How do product recommendations work in Dotdigital
Amazon directly attributes 30% of its total group revenue to product recommendations (Forrester). If you’re not already using product recommendations, that’s a lot of potential revenue to be missing out on. We speak to Senior Product Manager Ian Pollard and Global Support Manager Mark Ritchie to learn more about how customers can get started with product recommendations, and what makes dotdigital’s tools so unique.
Understand the value of product recommendations
dotdigital offers different categories of product recommendations. Could you give an overview of the differences between them?
Mark Ritchie: When it comes to product recommendations, most people are familiar with best sellers. They’re also perhaps familiar with most-viewed which is a good way of surfacing some different products that may not necessarily be best sellers, but they’re beginning to trend on the site. In Dotdigital, we also have trending which is unique as it’s a hybrid between the other two, and custom where you can curate your own recommendations. These four belong to a category known as non-personalized product recommendations, although this name can be misleading, as they are static lists but they are lists you can filter on.
Nearly all of our clients know and love our audience segment builder. They understand the power it gives them and they understand how granular they can get. One of the nicest aspects of the recommendation builder is that it uses that same technology as our audience segment builder, it just focuses on a different data set. So when we’re talking about non-personalized recommendations, they’re not going to be completely unique to every individual, but you can still use that builder to narrow the results down to show a specific set of products.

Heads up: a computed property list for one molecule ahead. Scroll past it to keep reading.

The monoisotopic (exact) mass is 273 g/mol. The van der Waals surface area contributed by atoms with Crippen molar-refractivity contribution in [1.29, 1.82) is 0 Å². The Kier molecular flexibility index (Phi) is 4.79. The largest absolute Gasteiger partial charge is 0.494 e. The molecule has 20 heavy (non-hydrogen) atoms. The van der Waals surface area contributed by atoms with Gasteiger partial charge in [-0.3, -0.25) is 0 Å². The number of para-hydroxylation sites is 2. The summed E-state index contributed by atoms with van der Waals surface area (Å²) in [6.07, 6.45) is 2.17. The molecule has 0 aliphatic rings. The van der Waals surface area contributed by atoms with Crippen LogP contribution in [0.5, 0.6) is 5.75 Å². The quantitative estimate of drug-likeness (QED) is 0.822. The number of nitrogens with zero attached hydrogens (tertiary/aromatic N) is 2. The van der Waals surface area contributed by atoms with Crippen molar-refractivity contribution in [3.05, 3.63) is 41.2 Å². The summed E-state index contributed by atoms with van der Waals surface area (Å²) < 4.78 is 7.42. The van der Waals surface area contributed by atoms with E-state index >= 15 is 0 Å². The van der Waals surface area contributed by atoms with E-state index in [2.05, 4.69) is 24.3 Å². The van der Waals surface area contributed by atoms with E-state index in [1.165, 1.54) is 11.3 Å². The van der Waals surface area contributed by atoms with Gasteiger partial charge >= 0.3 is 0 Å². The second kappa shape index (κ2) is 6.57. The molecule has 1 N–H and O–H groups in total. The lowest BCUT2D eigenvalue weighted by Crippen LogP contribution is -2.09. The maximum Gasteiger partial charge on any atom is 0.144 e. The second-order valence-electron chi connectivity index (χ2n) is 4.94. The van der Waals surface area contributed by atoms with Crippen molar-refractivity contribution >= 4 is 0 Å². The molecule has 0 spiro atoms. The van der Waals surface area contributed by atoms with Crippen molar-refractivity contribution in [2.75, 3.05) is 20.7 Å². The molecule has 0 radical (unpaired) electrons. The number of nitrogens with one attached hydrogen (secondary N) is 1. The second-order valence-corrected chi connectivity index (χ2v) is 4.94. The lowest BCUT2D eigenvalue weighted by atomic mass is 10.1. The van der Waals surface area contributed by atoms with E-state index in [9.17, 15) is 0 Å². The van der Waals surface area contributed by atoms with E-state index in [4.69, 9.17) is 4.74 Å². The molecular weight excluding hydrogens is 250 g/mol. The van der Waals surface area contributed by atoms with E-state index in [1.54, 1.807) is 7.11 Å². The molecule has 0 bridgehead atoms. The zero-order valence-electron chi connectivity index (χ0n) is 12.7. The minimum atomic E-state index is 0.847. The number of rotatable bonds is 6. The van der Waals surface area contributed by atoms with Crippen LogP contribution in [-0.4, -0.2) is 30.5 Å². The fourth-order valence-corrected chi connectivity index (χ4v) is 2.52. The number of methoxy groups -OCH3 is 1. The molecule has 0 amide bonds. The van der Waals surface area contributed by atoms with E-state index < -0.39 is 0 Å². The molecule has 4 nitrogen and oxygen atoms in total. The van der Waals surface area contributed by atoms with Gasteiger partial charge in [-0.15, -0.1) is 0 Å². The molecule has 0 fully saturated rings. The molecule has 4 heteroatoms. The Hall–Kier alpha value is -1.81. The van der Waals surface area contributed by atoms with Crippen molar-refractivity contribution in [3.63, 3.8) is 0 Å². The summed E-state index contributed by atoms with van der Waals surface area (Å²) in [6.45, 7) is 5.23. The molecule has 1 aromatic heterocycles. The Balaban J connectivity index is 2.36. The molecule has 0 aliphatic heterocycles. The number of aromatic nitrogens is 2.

I love coffee, so let’s say I now sell coffee, along with makers and accessories. If I use the static best-sellers list, I would have a mixed bag of products. I would have some beans, I would have some accessories and maybe I’d have a single-serve coffee maker included. It’s just a list of products and if I use that list and insert it into a campaign, I’m just hoping it catches the recipient’s eye. However, if I use the builder and add a bit more logic to the filter, I’m now customizing that recommendation to meet my segment’s demand. This means I can build a best-seller list just for single-serve coffee makers, or let’s say the segment I’m targeting is looking at people who have purchased espresso beans in the last 90 days — I can narrow my results down on that best-seller or most-viewed list to match that criteria too.